Kabbalah was a subject of study for most Ceremonialists between the time of John Dee and the Hermetic Order of the Golden Dawn. But Eliphas Levi, whose influence on the Order of the Golden Dawn and on Thelema was great, rooted his Transcendental Magic (Dogme et Rituel de la Haute Magie) in a Kabbalistic tradition. His Elements of the Kabbalah remains a fundamental text for the student of ceremonial magick.

It would not be an overstatement to say that the Hermetic Order of the Golden Dawn was a Kabbalistic organization. Its initiatory structure was based on the Tree of Life. Indeed, its entire magical system depended on the Kabbalah.

Speaking about the interrelation between Kabbalah and Thelema, Kabbalah is a sine qua non in the practice of Thelemic magick. Aleister Crowley summarized the importance of Kabbalah in “The Temple of Solomon”, Liber LVII:

Fortunately, there is one science that can aid us, a science that, properly understood by the initiated mind, is as absolute as mathematics, more self-supporting than philosophy, a science of the spirit itself, whose teacher is God, whose method is simple as the divine Light, and subtle as the divine Fire, whose results are limpid as the divine Water, all-embracing as the divine Air, and solid as the divine Earth. Truth is the source, and Economy the course, of that marvellous stream that pours its living waters into the Ocean of apodeictic certainty, the Truth that is infinite in its infinity as the primal Truth which which it is identical is infinite in its Unity.[2]

Need we say that we speak of the holy Kabbalah? O science secret, subtle, and sublime, who shall name thee without veneration, without prostration of soul, spirit, and body before thy divine Author, without exaltation of soul, spirit, and body as by His favour they bathe in His lustral and illimitable Light?

Principle & Concepts

“One is filled with admiration, on penetrating into the Sanctuary of the Kabalah, at seeing a doctrine so logical, so simple, and at the same time so absolute. The necessary union of ideas and signs, the consecration of the most fundamental realities by the primitive characters; the Trinity of Words, Letters, and Numbers; a philosophy simple as the alphabet, profound and infinite as the Word; theorems more complete and luminous than those of Pythagoras; a theology summed up by counting on one’s fingers; an Infinite which can be held in the hollow of an infant’s hand; ten ciphers and twenty-two letters, a triangle, a square, and a circle,–these are all the elements of the Kabalah. These are the elementary principles of the written Word, reflection of that spoken Word that created the world!” – Albert Pike, quoting from Transcendental Magic by Eliphas Levi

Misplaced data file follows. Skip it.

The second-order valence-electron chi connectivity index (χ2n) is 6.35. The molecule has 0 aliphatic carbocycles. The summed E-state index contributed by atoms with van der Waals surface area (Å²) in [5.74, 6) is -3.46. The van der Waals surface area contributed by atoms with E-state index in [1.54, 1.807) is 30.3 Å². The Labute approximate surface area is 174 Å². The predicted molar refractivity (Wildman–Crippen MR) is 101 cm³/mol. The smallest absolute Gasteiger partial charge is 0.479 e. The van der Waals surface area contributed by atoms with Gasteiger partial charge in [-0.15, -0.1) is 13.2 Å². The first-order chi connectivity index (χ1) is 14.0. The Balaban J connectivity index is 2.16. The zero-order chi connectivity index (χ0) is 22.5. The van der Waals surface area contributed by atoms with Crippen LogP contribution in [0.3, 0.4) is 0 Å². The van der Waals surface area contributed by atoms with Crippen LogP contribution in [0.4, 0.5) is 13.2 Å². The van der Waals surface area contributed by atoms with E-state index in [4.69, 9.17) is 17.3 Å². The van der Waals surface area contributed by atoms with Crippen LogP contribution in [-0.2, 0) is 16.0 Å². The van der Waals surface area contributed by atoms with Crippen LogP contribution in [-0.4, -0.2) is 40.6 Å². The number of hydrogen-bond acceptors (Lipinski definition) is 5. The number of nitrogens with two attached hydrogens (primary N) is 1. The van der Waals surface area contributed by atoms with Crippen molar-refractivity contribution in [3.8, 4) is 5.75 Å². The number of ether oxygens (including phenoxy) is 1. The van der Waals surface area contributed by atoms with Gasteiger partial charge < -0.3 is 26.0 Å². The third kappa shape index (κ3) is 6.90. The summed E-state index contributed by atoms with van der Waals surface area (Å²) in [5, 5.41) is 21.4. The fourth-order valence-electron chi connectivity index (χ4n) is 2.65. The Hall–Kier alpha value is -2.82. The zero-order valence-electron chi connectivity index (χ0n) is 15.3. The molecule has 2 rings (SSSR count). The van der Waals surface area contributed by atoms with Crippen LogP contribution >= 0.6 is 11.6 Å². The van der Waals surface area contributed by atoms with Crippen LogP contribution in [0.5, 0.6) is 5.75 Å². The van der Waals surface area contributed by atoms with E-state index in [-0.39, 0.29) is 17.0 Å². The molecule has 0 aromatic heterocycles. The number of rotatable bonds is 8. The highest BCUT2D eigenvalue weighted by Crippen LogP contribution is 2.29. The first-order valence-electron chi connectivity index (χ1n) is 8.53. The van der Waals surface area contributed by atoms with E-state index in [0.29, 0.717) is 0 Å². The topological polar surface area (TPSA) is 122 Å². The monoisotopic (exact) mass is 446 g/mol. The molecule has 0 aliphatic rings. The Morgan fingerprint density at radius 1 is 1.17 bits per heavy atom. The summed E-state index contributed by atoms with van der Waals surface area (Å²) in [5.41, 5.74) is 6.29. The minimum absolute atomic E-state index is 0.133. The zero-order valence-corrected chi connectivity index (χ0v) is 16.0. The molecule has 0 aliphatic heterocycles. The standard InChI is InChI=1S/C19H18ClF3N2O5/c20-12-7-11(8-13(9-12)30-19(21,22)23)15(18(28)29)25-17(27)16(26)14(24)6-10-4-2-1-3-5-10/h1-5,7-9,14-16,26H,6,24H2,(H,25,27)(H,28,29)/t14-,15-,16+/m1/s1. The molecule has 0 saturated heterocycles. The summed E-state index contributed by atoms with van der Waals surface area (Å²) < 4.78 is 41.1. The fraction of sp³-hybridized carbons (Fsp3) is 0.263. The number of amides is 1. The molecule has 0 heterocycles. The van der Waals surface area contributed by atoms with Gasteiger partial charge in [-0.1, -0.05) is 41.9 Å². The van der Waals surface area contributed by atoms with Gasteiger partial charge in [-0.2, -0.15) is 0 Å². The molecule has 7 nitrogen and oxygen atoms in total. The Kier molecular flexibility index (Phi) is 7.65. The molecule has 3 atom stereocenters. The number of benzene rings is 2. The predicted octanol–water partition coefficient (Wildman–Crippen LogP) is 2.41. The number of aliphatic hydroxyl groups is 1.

The Tree of Life & the Ten Sephiroth

In the original Jewish tradition, the sephiroth (singular sephira) are the ten aspects or manifestations of God. They begin with the highest aspect, Kether, and as the energy or concepts of God pass through creation, reaches the created world, the world humanity dwells in, Malkuth.

As Kabbalistic tradition grew, kabalists conceived of an interconnected pathway between the ten Sephiroth by which the energy of the Sephiroth traveled and by which adepts could travel to gain the benefits of each Sephira. This network of pathways became known as the Tree of Life.

Within the western magical tradition, the Tree was used as a kind of conceptual filing cabinet. Each sephera and path was assigned various ideas, such as gods, cards of the Tarot, astrological planets and signs, elements, etc. Within Thelema, the seminal book which defines all these correspondences is 777 by Aleister Crowley. To view the various correspondences from 777, you can start at the Tree of Life or the Key Scale.


Tetragrammaton is a term that comes from the Greek τετραγράμματον, meaning “four letters”. It refers to the Hebrew theonym (Hebrew: יהוה‎) transliterated to the Latin letters YHWH, and in Judaism is considered to be a proper name of the God of Israel used in the Hebrew Bible. The most widely accepted pronunciation of the Tetragrammaton (YHWH) is Yahweh, though Jehovah is used in many Bibles, but in few modern ones. (Continue reading …)